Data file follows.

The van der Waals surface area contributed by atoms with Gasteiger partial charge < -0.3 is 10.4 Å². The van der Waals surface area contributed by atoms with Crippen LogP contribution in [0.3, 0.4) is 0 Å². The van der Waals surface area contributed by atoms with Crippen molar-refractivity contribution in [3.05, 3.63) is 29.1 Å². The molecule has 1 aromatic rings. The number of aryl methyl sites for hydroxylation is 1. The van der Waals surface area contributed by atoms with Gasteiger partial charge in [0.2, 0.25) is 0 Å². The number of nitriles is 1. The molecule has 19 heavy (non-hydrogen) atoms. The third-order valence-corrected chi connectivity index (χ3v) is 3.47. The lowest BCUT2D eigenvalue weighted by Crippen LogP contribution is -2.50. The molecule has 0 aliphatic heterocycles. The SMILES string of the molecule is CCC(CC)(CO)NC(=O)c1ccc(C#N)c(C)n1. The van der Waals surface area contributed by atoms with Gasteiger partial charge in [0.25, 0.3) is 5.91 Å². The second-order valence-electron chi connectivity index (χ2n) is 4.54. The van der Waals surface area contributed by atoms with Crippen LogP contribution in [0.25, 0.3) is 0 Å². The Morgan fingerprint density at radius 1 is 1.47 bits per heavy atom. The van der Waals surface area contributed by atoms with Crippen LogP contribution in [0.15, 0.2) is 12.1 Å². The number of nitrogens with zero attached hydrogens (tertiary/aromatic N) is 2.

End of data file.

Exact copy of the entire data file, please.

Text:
The van der Waals surface area contributed by atoms with Gasteiger partial charge < -0.3 is 10.4 Å². The van der Waals surface area contributed by atoms with Crippen LogP contribution in [0.3, 0.4) is 0 Å². The van der Waals surface area contributed by atoms with Crippen molar-refractivity contribution in [3.05, 3.63) is 29.1 Å². The molecule has 1 aromatic rings. The number of aryl methyl sites for hydroxylation is 1. The van der Waals surface area contributed by atoms with Gasteiger partial charge in [0.2, 0.25) is 0 Å². The number of nitriles is 1. The molecule has 19 heavy (non-hydrogen) atoms. The third-order valence-corrected chi connectivity index (χ3v) is 3.47. The lowest BCUT2D eigenvalue weighted by Crippen LogP contribution is -2.50. The molecule has 0 aliphatic heterocycles. The SMILES string of the molecule is CCC(CC)(CO)NC(=O)c1ccc(C#N)c(C)n1. The van der Waals surface area contributed by atoms with Gasteiger partial charge in [0.25, 0.3) is 5.91 Å². The second-order valence-electron chi connectivity index (χ2n) is 4.54. The van der Waals surface area contributed by atoms with Crippen LogP contribution in [0.25, 0.3) is 0 Å². The Morgan fingerprint density at radius 1 is 1.47 bits per heavy atom. The van der Waals surface area contributed by atoms with Crippen LogP contribution in [0.15, 0.2) is 12.1 Å². The number of nitrogens with zero attached hydrogens (tertiary/aromatic N) is 2.